JS: You have to play the hits, but I can’t do it.

RK: It sounds like it should be--where your act might come from the telephone of some idiot who did that, all of a sudden, we’ve heard that song before. And all we had to do was hear it once. You don’t get to hum it again. It’s a different animal

GL: It’s a bad feeling, feeling like you’re behind on writing new material. And the other thing is you just can’t force it. If you squeeze it out, it sucks.

GR: Well that’s why I like Jenny’s style and Donna’s style so much, which is just like talking about your life and getting it all out there on the stage and not really needed to write the jokes. You just have such a natural comic lens, that whatever you say is usually very spot on and funny.

RK: What you really do is you have an attitude towards what’s going on. And usually bile is what brings out the funny, and it’s something that we can all relate to. But those who do get up...I do think it’s masturbatory when you think that it’s “My important vision of the world,” “this is a story that happened to me,” and I just go, “No no no, craft it.” There’s craft to what you’re doing.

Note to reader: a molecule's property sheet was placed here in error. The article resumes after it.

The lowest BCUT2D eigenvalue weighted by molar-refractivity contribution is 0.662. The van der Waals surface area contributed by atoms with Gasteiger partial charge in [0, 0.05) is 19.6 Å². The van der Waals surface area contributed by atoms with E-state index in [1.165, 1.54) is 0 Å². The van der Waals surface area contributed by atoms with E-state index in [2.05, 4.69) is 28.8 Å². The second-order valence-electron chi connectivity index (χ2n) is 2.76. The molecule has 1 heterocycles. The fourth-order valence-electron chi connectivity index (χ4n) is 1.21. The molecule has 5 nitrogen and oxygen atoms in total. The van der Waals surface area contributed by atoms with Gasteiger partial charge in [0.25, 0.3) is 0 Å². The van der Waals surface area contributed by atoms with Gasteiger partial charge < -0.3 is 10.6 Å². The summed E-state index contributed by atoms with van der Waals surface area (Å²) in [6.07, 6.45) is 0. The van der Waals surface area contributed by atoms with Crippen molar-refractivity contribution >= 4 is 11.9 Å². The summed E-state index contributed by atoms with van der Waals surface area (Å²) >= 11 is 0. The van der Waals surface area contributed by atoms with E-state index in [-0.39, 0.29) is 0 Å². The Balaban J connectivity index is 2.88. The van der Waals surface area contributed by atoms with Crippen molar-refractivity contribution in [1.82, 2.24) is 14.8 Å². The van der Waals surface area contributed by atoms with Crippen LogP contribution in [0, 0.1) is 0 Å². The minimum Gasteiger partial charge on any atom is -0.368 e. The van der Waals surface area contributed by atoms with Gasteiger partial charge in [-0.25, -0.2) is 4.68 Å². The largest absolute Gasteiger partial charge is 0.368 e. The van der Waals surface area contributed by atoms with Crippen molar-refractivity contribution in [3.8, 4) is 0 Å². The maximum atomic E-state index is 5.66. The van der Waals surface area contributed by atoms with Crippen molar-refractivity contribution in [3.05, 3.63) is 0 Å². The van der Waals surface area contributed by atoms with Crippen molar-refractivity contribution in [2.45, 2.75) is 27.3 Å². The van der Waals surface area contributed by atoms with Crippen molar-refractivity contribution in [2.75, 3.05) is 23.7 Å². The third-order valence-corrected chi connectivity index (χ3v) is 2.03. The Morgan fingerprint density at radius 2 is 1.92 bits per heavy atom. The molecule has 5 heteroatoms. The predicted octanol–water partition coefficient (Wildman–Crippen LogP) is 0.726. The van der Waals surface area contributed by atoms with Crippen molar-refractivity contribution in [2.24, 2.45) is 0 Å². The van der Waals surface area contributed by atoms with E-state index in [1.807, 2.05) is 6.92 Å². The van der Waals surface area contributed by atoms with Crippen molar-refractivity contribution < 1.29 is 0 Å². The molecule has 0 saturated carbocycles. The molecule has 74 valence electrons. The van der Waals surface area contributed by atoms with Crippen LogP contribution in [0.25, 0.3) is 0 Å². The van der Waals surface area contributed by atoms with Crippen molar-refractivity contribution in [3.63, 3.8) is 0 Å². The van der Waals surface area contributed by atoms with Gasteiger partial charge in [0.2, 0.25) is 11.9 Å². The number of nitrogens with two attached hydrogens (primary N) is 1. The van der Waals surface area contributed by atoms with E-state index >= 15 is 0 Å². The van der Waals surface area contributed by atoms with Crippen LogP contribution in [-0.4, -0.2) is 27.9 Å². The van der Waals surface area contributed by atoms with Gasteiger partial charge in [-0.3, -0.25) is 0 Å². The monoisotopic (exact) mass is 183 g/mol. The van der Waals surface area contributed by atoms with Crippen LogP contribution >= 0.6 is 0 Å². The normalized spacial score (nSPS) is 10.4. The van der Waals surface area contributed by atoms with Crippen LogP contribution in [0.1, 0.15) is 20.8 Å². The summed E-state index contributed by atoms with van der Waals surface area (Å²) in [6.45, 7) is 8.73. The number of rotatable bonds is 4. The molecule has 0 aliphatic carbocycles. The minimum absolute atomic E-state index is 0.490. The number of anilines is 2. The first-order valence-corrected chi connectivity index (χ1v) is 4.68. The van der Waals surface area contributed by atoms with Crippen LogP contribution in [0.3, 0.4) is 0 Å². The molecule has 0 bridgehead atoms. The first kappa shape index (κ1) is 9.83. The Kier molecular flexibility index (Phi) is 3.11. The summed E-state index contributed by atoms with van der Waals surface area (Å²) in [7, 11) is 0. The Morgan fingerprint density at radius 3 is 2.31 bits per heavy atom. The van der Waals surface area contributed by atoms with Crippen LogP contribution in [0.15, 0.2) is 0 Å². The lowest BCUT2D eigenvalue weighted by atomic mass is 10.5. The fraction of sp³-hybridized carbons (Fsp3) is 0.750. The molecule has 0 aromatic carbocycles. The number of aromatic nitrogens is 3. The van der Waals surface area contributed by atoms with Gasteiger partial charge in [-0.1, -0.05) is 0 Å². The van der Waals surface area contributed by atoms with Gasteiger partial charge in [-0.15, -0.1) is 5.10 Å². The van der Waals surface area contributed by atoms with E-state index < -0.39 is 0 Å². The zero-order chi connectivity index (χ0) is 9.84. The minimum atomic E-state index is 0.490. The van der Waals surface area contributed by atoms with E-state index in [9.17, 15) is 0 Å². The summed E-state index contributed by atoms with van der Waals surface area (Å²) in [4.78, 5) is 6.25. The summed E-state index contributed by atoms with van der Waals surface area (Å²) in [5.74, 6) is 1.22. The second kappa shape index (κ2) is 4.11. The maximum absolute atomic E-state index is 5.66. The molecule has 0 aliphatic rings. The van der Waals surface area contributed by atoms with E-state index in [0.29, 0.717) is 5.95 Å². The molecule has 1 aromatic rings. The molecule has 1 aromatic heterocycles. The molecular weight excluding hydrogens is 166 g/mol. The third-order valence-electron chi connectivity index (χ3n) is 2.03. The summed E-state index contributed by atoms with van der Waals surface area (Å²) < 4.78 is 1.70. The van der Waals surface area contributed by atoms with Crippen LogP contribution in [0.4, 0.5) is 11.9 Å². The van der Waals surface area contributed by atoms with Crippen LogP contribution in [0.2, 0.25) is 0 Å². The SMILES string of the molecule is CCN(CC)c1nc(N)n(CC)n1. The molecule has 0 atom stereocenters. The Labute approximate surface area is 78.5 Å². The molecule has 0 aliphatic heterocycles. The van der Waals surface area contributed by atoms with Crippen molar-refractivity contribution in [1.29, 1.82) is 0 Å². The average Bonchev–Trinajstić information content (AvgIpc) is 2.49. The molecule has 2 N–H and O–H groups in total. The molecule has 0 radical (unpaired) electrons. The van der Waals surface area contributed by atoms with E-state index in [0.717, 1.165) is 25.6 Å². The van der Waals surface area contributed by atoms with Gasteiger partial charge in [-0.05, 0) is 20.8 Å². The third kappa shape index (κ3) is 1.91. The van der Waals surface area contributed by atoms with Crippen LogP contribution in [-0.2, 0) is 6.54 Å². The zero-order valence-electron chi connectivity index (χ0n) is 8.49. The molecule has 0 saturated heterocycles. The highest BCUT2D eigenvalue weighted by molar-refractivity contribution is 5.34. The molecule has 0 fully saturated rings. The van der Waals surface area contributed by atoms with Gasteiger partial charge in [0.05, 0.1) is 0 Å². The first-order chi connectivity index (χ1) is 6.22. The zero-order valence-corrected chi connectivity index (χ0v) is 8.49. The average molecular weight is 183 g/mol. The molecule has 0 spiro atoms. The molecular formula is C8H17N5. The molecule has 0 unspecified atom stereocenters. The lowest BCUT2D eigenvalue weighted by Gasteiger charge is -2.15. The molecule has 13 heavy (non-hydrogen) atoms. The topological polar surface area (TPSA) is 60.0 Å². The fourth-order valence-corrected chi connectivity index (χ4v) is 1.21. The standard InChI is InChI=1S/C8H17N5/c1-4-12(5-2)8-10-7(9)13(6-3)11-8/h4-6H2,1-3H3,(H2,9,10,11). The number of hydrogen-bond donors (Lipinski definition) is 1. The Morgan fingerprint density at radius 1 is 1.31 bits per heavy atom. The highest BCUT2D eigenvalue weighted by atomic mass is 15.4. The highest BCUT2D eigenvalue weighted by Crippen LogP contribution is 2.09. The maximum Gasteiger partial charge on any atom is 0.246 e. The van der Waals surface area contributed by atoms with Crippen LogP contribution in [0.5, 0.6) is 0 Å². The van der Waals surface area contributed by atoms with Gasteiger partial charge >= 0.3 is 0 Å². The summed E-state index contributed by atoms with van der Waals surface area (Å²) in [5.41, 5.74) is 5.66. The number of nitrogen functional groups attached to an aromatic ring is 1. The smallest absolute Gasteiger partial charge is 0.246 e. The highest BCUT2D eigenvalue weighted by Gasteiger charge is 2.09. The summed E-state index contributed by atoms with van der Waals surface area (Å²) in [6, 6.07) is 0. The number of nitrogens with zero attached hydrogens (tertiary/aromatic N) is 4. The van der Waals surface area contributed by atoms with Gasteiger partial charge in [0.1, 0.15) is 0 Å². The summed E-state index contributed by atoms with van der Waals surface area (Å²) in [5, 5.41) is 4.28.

Can you name any mainstream comics who are "masturbatory"?

RK: I’d prefer not to, but I’ll tell you this--I can name the craftsmen. I mean, Jerry Seinfeld crafts a funny objective view.

GL: That’s a great example. He doesn’t talk about himself, so it’s not the obvious, “Oh, it’s a personal thing.” He brought observational comedy to the mainstream. He’s talking about everything but himself, but it’s so authentically him, all of his jokes sound exactly like him. It’s a great style. There’s no rule that to keep it honest you have to be talking about yourself.

RK: But I’ll tell you this: Jim Gaffigan could take bread, and make 45 minutes. And he does not just come up with that, he has crafted it. That astounds me.

By Prachi Gupta

Prachi Gupta is an Assistant News Editor for Salon, focusing on pop culture. Follow her on Twitter at @prachigu or email her at